Weekend Scholarship Roundup

  • In a book review titled “Isn’t the Opposite Equally True?” written for the London Review of Books, former Program in Islamic Law fellow Lawrence Rosen (Princeton University) reviews two recent publications, Laurence Louër’s Sunnis and Shi‘a: A Political History (Princeton University Press, 2020) and Kim Ghattas’s Black Wave: Saudi Arabia, Iran, and the Forty-Year Rivalry That Unraveled Culture, Religion, and Collective Memory in the Middle East (Henry Holt and Co., 2020). 
  • In a podcast by the New Books Network, Nurfadzilah Yahaya (National University of Singapore) talks about how she became interested in Islamic law scholarship as well as her recent book titled Fluid Jurisdictions: Colonial Law and Arabs in Southeast Asia (Cornell University Press, 2020), which sheds light on how colonial administration of the institution of philanthropy, in the form of implementing distorted rules of the Islamic waqf, roughly defined as an Islamic charitable institution,  resulted in dispossession for many Muslims in Southeast Asia. 
  • In “Seeing Like a Khedivate: Taxing Endowed Agricultural Land, Proofs of Ownership, and the Land Administration in Egypt, 1869” (Journal of the Economic and Social History of the Orient 63, (2020)), Adam Mestyan (Duke University) focuses on nineteenth century Egypt, a semi-autonomous Ottoman province, to test extant theories of state modernization vis-a-vis sovereignty and government capacity. Mestyan’s argument is that endowed agricultural land played an important role in Egypt’s modernization, which also intervenes in ongoing debates around the compatibility of Islamic endowments and modernization and economic development.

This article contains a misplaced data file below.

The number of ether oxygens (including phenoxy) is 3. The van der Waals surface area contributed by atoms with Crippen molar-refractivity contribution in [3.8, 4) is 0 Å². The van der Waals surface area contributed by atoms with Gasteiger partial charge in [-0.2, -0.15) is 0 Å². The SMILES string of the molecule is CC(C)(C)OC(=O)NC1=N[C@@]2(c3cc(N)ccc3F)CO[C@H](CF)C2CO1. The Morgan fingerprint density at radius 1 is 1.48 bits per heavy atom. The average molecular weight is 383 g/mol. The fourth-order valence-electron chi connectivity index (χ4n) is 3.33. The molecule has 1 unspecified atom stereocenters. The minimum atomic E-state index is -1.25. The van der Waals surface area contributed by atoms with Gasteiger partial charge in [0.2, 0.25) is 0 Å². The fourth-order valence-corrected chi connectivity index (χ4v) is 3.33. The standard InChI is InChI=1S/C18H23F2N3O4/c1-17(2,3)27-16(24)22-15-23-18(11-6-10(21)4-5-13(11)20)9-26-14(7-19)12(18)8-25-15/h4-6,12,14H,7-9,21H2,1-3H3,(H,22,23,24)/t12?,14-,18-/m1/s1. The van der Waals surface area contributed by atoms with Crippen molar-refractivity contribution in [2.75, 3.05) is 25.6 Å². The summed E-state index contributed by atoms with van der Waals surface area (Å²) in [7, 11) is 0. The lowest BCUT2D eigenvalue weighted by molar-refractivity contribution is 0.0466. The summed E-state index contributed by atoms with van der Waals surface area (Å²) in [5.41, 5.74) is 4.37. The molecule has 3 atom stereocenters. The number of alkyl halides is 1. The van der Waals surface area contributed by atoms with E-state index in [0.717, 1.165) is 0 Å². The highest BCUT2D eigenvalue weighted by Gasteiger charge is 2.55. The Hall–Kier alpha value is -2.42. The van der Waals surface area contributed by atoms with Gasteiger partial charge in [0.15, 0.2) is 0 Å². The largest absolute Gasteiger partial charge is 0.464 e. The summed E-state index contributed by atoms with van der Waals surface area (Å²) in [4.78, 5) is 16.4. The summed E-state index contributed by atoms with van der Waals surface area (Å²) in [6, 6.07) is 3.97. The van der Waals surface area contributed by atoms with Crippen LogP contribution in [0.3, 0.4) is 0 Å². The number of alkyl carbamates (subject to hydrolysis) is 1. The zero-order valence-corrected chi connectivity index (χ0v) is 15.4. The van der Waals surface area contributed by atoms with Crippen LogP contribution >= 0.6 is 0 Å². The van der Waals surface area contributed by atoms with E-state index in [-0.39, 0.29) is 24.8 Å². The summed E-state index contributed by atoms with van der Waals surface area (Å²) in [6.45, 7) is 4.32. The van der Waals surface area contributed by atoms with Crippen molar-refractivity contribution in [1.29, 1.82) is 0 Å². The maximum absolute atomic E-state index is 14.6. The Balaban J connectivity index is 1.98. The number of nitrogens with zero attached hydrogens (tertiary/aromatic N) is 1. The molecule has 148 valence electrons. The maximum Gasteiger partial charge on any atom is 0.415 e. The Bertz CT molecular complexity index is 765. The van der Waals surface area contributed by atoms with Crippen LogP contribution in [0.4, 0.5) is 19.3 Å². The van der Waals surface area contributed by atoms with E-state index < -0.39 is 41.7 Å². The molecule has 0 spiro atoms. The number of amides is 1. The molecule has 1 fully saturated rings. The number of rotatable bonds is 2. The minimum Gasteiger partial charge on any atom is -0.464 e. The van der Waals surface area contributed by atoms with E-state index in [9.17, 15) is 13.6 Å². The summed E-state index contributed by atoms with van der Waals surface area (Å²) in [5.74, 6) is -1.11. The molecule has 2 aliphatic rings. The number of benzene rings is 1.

• Salma Waheedi’s (Harvard Law School) and Musawah’s teams have put together an interactive project mapping out recent developments in the family laws of thirty-one Muslim-majority countries. Titled “Mapping of Muslim Family Laws Globally,” the project seeks to document progress in family law and practice across Muslim nations with an additional focus on the extent to which these countries comply with their CEDAW obligations.
  • In an article originally (in Arabic) appearing in the Saudi daily al-Watan (October 28, 2020), Islamic law scholar Ahmad Al-Rudaiman (University of Hail) contends that emotional and violent reactions against blasphemous depictions of and statements against the Prophet contradict the practice of the Prophet’s companions, who “restrain[ed] their anger and ke[pt] their distance from the infidels.”
  • In his essay titled “A Knowledge Tree of Mālikī Fiqh Texts and Authors,” David Drennan (The University of Sydney) maps out the evolution and transmission of Mālikī jurisprudence from Mālik, the school’s eponymous founder, to his followers today. Drennan traces notable figures who played a crucial role in the chain of transmission as well as the key texts that were transmitted. Among these texts is the Muwaṭṭaʾ which Mālik taught for forty years and of which multiple recensions exist. The Program in Islamic Law recently celebrated its publication of an English translation of the Muwaṭṭaʾ  by Mohammad Fadel and Connell Monette, and hosted an online roundtable on the English translation.

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